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    Seattle
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    99 M Coupe
    Are these kits identical?

    $82 www.bimmerworld.com/ZF-Transmission-Detent-Repair-Kit.html
    $96 https://thayermotorsports.com/collec...vice-parts-kit
    $122 www.ecstuning.com/b-genuine-bmw-parts/transmission-shift-pin-repair-kit/23117525048kt

    This is not a small project. Please advice whether it makes sense for a mechanic to do this in a shop with provided instructions https://webspace.ringling.edu/~dplas...hift_pins.html
    If not, pay the shop to drop the transmission and save $$$ to do this myself at leisure time in own garage? How many man hours are we talking about to complete this with given tools https://thayermotorsports.com/collec...vice-tools-new

    Probably a good idea to replace clutch at the same time with 130k on odometer.

  6. #6
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    08 E90M3; 99 E36M3 Turbo
    It’s several hours for a first timer. Some get the original 5th and reverse sleeves out no problem and others struggle. With the driver tools, it’s easy to set the new ones. I have done 4 trans. Dropping the transmission is a few hours for a first timer as well, and less if you have done it before. I can drop one a ZF320 from an E36 in about an hour.

    Your clutch may still be fine at 130k but it’s 20 years old. I would replace at least the related parts like pivot and throw out and pinion bearing. And maybe the clutch and/or flywheel depending on how they look. Maybe the slave and hose as well. Almost certainly refresh the linkage— selector shaft coupler, bushings, etc.

  7. #7
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    drift tools not available anymore anywhere, where can I get them?

  8. #8
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    Jan 2011
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    Odenton, MD
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    1997 BMW M3 Sedan

    Drift tools

    Quote Originally Posted by importbanana View Post
    drift tools not available anymore anywhere, where can I get them?
    I have them. Email me at: beachmedic78@yahoo.com

  9. #9
    Join Date
    Mar 2003
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    95 m3+, 03 ZHP, Mk4 Tdi
    yeah, the drift tools are definitely still available....
    '95 325iS - auto to manual swap done!

  10. #10
    Join Date
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    e36
    beachmedic i'll get back to you if i cant find a shop, thanks

    shadowpuck, which shop sells them?
    Last edited by importbanana; 01-05-2021 at 04:38 AM.

  11. #11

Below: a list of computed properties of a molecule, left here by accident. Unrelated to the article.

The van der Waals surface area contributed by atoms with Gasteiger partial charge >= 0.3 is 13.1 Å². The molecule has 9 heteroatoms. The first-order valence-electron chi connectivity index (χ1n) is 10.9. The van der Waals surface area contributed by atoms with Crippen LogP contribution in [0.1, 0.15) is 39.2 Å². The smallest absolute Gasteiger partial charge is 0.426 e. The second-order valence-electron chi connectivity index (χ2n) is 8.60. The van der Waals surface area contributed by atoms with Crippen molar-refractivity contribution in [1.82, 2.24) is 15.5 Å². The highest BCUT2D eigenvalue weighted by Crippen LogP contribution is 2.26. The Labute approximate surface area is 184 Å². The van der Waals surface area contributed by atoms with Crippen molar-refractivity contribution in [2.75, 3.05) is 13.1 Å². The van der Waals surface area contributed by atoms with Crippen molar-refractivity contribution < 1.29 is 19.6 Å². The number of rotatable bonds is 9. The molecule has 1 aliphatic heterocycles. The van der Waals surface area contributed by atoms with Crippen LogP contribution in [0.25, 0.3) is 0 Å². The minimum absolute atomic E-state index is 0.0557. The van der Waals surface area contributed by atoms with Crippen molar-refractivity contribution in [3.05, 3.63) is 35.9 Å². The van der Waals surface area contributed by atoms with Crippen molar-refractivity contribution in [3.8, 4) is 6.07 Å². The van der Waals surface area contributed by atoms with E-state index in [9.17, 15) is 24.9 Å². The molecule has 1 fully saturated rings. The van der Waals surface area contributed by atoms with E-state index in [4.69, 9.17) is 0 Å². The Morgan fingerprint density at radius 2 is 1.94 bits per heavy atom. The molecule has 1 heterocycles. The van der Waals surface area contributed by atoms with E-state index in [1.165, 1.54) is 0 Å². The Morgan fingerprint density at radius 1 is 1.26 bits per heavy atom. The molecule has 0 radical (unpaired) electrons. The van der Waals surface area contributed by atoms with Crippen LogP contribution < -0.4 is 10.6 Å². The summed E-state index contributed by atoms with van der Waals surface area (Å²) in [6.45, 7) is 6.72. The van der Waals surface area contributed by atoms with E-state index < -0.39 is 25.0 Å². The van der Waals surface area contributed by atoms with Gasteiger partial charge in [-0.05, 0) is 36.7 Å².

Join Date
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    95 m3+, 03 ZHP, Mk4 Tdi
    i found them here - redirect from thayer...

    https://streetdrivenindustries.com/c...-service-tools
    '95 325iS - auto to manual swap done!

  12. #12
    Join Date
    Oct 2020
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    e36
    I know about that, doesn't work. that's a shady website. Only 7 articles. No street address. I've emailed them long ago about shipment to canada and never received a reply.

    btw what are your "..." at the end of your posts about? It implies you want to say "I think you're too stupid". Is that your intention?
    Last edited by importbanana; 01-06-2021 at 08:23 AM.

  13. #13
    Join Date
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    95 m3+, 03 ZHP, Mk4 Tdi
    *shrug* ok. everyone's risk tolerance is different, i get it.

    no - just an idiosyncrasy...
    '95 325iS - auto to manual swap done!

  14. #14
    Join Date
    Oct 2020
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    e36
    Even if I would want to order from them, they're not replying about shipping to Canada, so I can't order there, which means the tools are not available anywhere. At least for me in Canada. I'll probably have to get them manufactured for me.
    Last edited by importbanana; 01-06-2021 at 04:25 PM.

  15. #15
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    Jan 2021
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    New York
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    1999 BMW 328is
    Guys quick edit here idk if anyone will see. I just did this job and was having trouble with my blind bearing puller. I wrapped the collet in a thin layer of 160 grit sand paper and the detent pulled right out. I also marked up the bore of the first one I did (reverse) pretty good and had to file so on the second one (fifth) I separated the bushing sleeve and used the thin screwdriver to lightly tap all the way along the seam till the sleeve popped out on its own. I only had to clean up that one strip of the bore and all went back together smoothly.